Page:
According to the CDC, one in seven U.S. kids are affected by a developmental disability, and around 7 million school-age children have been diagnosed with a disability. Most of those kids have been the worst hit by authorities’ mitigation strategies against the novel coronavirus, as disability doesn’t pair well with online classes and rampant lack of supervision.

Unfortunately, these children are not the only collateral victims’ of ill-thought public health policies. There are many others that live with a childhood disability and do not even know it. For instance, autism is so hard to diagnose that many adults learn that they have it in their thirties or forties. Meanwhile, their peers unaware of the condition are sentenced to a lifetime of impairment and social isolation, which has pushed many of them to the brink of despair.

Our list of the most common childhood disabilities affecting U.S. children is a drop-in-the-bucket effort to raise awareness of the issue and maybe help some of those kids out.


What is Childhood Disability? 

Childhood disability comes in many shapes, including disabilities that you are born with or those caused by an injury later on. There are also disabilities that you are stuck with, more or less, for the rest of your life, like autism and cerebral palsy, and disabilities that you can outgrow with early intervention, like ADHD.

In short, a childhood disability is a physical, intellectual, developmental, and even emotional impairment that prevents disabled children from fully participate in everyday life and properly adapt to society. According to the Social Security Administration, a child’s impairment can be considered a disability only if it “results from anatomical, physiological, or psychological abnormalities that are demonstrable by medically acceptable clinical and laboratory diagnostic techniques.”


3 Most Common Childhood Disabilities in U.S. Children 

Attention Deficit Hyperactivity Disorder (ADHD) 

ADHD affects one in ten U.S. children aged between 13 and 18. While most kids outgrow the condition, around 4% of American adults live with the disability. ADHD is a common neurodevelopmental childhood disorder. Children affected by it have poor impulse control, short attention spans, and high activity levels.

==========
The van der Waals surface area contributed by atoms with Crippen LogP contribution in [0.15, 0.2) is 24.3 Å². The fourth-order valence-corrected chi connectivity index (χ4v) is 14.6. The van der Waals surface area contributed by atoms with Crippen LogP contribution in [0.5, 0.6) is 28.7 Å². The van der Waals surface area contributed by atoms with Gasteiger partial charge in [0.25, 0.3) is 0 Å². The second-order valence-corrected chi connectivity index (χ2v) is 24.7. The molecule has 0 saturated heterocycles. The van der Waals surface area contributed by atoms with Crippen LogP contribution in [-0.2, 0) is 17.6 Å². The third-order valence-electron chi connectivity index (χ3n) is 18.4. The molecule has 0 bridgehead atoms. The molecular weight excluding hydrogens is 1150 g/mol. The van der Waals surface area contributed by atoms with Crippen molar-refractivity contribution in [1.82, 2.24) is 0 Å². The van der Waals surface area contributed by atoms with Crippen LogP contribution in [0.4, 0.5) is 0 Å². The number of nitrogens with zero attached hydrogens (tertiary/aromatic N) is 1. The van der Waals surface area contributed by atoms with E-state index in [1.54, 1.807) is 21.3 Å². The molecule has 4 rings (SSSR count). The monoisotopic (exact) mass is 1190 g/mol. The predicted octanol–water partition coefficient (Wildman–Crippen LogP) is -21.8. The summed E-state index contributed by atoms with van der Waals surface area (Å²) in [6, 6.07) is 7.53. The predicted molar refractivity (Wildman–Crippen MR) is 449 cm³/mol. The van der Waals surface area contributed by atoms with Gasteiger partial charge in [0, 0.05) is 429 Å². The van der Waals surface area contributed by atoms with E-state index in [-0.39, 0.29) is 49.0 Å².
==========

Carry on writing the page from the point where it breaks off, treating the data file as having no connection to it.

It is unclear what causes ADHD, but researchers believe genetic factors, premature birth, brain injuries, and smoking or alcohol intake by the mother during pregnancy might be the cause. Recent research suggests that a mother’s high-fat, high-sugar diet during pregnancy might play a role too.

There’s no standardized test to diagnose ADHD, so doctors need to rely on family accounts and direct observation when making a diagnosis.


Autism spectrum disorder (ASD) 

ASD is a neurological disorder that is horrendously underdiagnosed. The spectrum includes Asperger’s syndrome, a mild form of autism that can easily fly under the radar but which used to be a diagnosis on its own. According to the CDC’s 2020 numbers, one in 54 U.S. kids is diagnosed with ASD. That marks a huge increase from the agency’s 2000 numbers (one in 150 U.S. children).

ASD is an umbrella term that includes multiple neurological and developmental disorders that make social interaction and speech and nonverbal communication extremely difficult for ASD patients. The more severe cases also include repetitive motor and sensory behaviors and high sensitivity to certain sensory stimuli.

Unfortunately, ASD is often misdiagnosed as it shares symptoms with other childhood disabilities. For instance, ASD kids with ADHD are often diagnosed as having severe ADHD, with health professionals failing to acknowledge that ASD might trigger the severe symptoms.

Also, the common misconception that an autistic child must fit a certain profile portrayed by the mass media and the movie industry makes it increasingly difficult to diagnose the condition. Girls living with autism are seldom diagnosed because they are better at mimicking healthy people’s social behaviors and hiding their disability than their male counterparts.


Cerebral Palsy (C.P.) 

C.P. is the most common physical childhood disorder affecting children in the USA. It is estimated that 500,000 Americans live with the condition, while 8,000 infants are diagnosed with the disorder every year. In the U.S. alone, every hour, a baby with C.P. is born.

C.P. symptoms are very varied: abnormal posture or gait, muscle tones issues (muscles are either too relaxed or too stiff), and developmental delays. The disability usually flies under the radar over the first year of life, but by age two, parents should be able to tell that there is something wrong with their child.

Cerebral palsy is usually caused by a birth defect, genetic predisposition, or a botched delivery procedure that causes a sudden interruption to the baby’s blood or oxygen supply. C.P. is caused by either an injury to the developing brain or an underlying condition that leads to abnormal development of the brain.

Children cannot outgrow C.P. on their own, but with early diagnosis and early intervention, their life prospects can greatly improve. Unfortunately, many parents with severely disabled children do not even know that their child’s disability was caused by a health professional’s negligence.

So, these parents end up shouldering all medication and therapy costs without even being aware that there are highly trained law professionals out there, like this Pennsylvania cerebral palsy lawyer, that could help them rake between 5- and 6-digit figures in compensation from the people responsible for their children’s disability.



These are just some of the most common childhood disabilities affecting our nation’s children. Some conditions can be outgrown, and while others cannot, but in most cases, with an early diagnosis and proper intervention, symptoms can be significantly diminished so that the disabled child can lead a seemingly normal life.